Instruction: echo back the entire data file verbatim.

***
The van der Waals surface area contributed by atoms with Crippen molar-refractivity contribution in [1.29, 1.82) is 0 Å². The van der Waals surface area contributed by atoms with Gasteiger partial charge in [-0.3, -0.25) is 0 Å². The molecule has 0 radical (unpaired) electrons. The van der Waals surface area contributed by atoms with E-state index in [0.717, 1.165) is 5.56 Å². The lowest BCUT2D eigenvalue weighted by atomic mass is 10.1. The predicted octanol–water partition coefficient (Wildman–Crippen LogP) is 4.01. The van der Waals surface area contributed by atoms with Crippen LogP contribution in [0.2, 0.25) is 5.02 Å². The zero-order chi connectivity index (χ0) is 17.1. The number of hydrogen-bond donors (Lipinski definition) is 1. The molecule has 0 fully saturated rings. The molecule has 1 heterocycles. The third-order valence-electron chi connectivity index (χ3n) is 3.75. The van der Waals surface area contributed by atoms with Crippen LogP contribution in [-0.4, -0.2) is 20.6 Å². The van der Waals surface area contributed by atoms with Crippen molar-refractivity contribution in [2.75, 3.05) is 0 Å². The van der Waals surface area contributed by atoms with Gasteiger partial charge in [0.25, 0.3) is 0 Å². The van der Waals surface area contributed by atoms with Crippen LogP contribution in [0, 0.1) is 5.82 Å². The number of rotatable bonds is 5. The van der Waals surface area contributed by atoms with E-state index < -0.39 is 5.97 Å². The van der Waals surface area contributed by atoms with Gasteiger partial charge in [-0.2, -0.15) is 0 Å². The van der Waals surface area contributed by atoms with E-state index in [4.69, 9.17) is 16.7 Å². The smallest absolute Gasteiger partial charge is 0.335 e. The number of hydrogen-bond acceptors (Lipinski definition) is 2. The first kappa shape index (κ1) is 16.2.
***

The van der Waals surface area contributed by atoms with Crippen molar-refractivity contribution in [1.29, 1.82) is 0 Å². The van der Waals surface area contributed by atoms with Gasteiger partial charge in [-0.3, -0.25) is 0 Å². The molecule has 0 radical (unpaired) electrons. The van der Waals surface area contributed by atoms with E-state index in [0.717, 1.165) is 5.56 Å². The lowest BCUT2D eigenvalue weighted by atomic mass is 10.1. The predicted octanol–water partition coefficient (Wildman–Crippen LogP) is 4.01. The van der Waals surface area contributed by atoms with Crippen LogP contribution in [0.2, 0.25) is 5.02 Å². The zero-order chi connectivity index (χ0) is 17.1. The number of hydrogen-bond donors (Lipinski definition) is 1. The molecule has 0 fully saturated rings. The molecule has 1 heterocycles. The third-order valence-electron chi connectivity index (χ3n) is 3.75. The van der Waals surface area contributed by atoms with Crippen LogP contribution in [-0.4, -0.2) is 20.6 Å². The van der Waals surface area contributed by atoms with Crippen molar-refractivity contribution in [2.75, 3.05) is 0 Å². The van der Waals surface area contributed by atoms with Gasteiger partial charge in [0.25, 0.3) is 0 Å². The van der Waals surface area contributed by atoms with Crippen LogP contribution in [0, 0.1) is 5.82 Å². The number of rotatable bonds is 5. The van der Waals surface area contributed by atoms with E-state index < -0.39 is 5.97 Å². The van der Waals surface area contributed by atoms with Gasteiger partial charge in [-0.2, -0.15) is 0 Å². The van der Waals surface area contributed by atoms with E-state index in [4.69, 9.17) is 16.7 Å². The smallest absolute Gasteiger partial charge is 0.335 e. The number of hydrogen-bond acceptors (Lipinski definition) is 2. The first kappa shape index (κ1) is 16.2.